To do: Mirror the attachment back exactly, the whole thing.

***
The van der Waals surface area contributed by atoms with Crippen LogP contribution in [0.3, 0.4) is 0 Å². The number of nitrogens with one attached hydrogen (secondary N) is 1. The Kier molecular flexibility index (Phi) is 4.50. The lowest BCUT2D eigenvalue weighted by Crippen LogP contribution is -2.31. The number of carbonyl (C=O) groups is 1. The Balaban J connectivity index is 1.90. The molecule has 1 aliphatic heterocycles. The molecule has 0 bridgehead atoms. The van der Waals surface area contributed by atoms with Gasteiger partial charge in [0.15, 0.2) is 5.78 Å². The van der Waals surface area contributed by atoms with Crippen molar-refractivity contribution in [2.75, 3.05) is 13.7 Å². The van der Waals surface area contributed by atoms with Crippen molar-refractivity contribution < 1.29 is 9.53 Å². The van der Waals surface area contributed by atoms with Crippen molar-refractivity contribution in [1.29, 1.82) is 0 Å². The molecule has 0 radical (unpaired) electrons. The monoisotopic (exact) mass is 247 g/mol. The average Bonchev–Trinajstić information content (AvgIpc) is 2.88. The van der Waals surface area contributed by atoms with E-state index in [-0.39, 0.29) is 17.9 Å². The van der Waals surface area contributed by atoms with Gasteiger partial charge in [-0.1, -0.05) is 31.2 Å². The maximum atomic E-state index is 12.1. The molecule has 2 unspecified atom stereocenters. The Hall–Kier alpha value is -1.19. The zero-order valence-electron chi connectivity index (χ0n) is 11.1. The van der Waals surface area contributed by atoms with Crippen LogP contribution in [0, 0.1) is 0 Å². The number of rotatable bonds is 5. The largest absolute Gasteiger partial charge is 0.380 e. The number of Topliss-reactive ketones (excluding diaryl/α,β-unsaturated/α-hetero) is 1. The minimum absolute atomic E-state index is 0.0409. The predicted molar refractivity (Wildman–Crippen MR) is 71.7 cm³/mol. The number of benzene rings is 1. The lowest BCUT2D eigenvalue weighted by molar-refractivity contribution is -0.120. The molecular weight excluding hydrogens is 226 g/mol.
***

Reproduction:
The van der Waals surface area contributed by atoms with Crippen LogP contribution in [0.3, 0.4) is 0 Å². The number of nitrogens with one attached hydrogen (secondary N) is 1. The Kier molecular flexibility index (Phi) is 4.50. The lowest BCUT2D eigenvalue weighted by Crippen LogP contribution is -2.31. The number of carbonyl (C=O) groups is 1. The Balaban J connectivity index is 1.90. The molecule has 1 aliphatic heterocycles. The molecule has 0 bridgehead atoms. The van der Waals surface area contributed by atoms with Gasteiger partial charge in [0.15, 0.2) is 5.78 Å². The van der Waals surface area contributed by atoms with Crippen molar-refractivity contribution in [2.75, 3.05) is 13.7 Å². The van der Waals surface area contributed by atoms with Crippen molar-refractivity contribution < 1.29 is 9.53 Å². The van der Waals surface area contributed by atoms with Crippen molar-refractivity contribution in [1.29, 1.82) is 0 Å². The molecule has 0 radical (unpaired) electrons. The monoisotopic (exact) mass is 247 g/mol. The average Bonchev–Trinajstić information content (AvgIpc) is 2.88. The van der Waals surface area contributed by atoms with E-state index in [-0.39, 0.29) is 17.9 Å². The van der Waals surface area contributed by atoms with Gasteiger partial charge in [-0.1, -0.05) is 31.2 Å². The maximum atomic E-state index is 12.1. The molecule has 2 unspecified atom stereocenters. The Hall–Kier alpha value is -1.19. The zero-order valence-electron chi connectivity index (χ0n) is 11.1. The van der Waals surface area contributed by atoms with Crippen LogP contribution in [0, 0.1) is 0 Å². The number of rotatable bonds is 5. The largest absolute Gasteiger partial charge is 0.380 e. The number of Topliss-reactive ketones (excluding diaryl/α,β-unsaturated/α-hetero) is 1. The minimum absolute atomic E-state index is 0.0409. The predicted molar refractivity (Wildman–Crippen MR) is 71.7 cm³/mol. The number of benzene rings is 1. The lowest BCUT2D eigenvalue weighted by molar-refractivity contribution is -0.120. The molecular weight excluding hydrogens is 226 g/mol.